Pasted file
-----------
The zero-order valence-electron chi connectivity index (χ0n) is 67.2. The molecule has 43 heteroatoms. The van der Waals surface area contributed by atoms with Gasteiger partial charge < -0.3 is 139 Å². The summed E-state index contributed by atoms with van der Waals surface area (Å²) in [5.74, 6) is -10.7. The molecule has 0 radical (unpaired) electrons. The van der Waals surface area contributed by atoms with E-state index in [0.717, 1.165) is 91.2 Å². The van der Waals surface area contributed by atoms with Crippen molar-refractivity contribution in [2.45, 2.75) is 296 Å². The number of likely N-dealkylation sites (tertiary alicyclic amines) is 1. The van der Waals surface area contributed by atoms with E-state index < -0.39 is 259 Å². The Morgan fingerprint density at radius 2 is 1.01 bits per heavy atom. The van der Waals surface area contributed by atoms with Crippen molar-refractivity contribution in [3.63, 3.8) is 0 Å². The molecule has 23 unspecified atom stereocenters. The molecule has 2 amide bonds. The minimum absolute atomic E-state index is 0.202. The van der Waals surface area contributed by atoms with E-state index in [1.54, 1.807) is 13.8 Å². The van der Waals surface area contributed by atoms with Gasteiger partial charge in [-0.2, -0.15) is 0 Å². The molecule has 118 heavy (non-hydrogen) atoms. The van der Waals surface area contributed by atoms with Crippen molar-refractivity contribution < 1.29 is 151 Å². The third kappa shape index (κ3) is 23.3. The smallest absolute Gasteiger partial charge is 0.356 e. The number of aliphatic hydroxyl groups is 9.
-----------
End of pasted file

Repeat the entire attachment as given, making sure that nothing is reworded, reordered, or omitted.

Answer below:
The zero-order valence-electron chi connectivity index (χ0n) is 67.2. The molecule has 43 heteroatoms. The van der Waals surface area contributed by atoms with Gasteiger partial charge < -0.3 is 139 Å². The summed E-state index contributed by atoms with van der Waals surface area (Å²) in [5.74, 6) is -10.7. The molecule has 0 radical (unpaired) electrons. The van der Waals surface area contributed by atoms with E-state index in [0.717, 1.165) is 91.2 Å². The van der Waals surface area contributed by atoms with Crippen molar-refractivity contribution in [2.45, 2.75) is 296 Å². The number of likely N-dealkylation sites (tertiary alicyclic amines) is 1. The van der Waals surface area contributed by atoms with E-state index < -0.39 is 259 Å². The Morgan fingerprint density at radius 2 is 1.01 bits per heavy atom. The van der Waals surface area contributed by atoms with Crippen molar-refractivity contribution in [3.63, 3.8) is 0 Å². The molecule has 23 unspecified atom stereocenters. The molecule has 2 amide bonds. The minimum absolute atomic E-state index is 0.202. The van der Waals surface area contributed by atoms with E-state index in [1.54, 1.807) is 13.8 Å². The van der Waals surface area contributed by atoms with Gasteiger partial charge in [-0.2, -0.15) is 0 Å². The molecule has 118 heavy (non-hydrogen) atoms. The van der Waals surface area contributed by atoms with Crippen molar-refractivity contribution < 1.29 is 151 Å². The third kappa shape index (κ3) is 23.3. The smallest absolute Gasteiger partial charge is 0.356 e. The number of aliphatic hydroxyl groups is 9.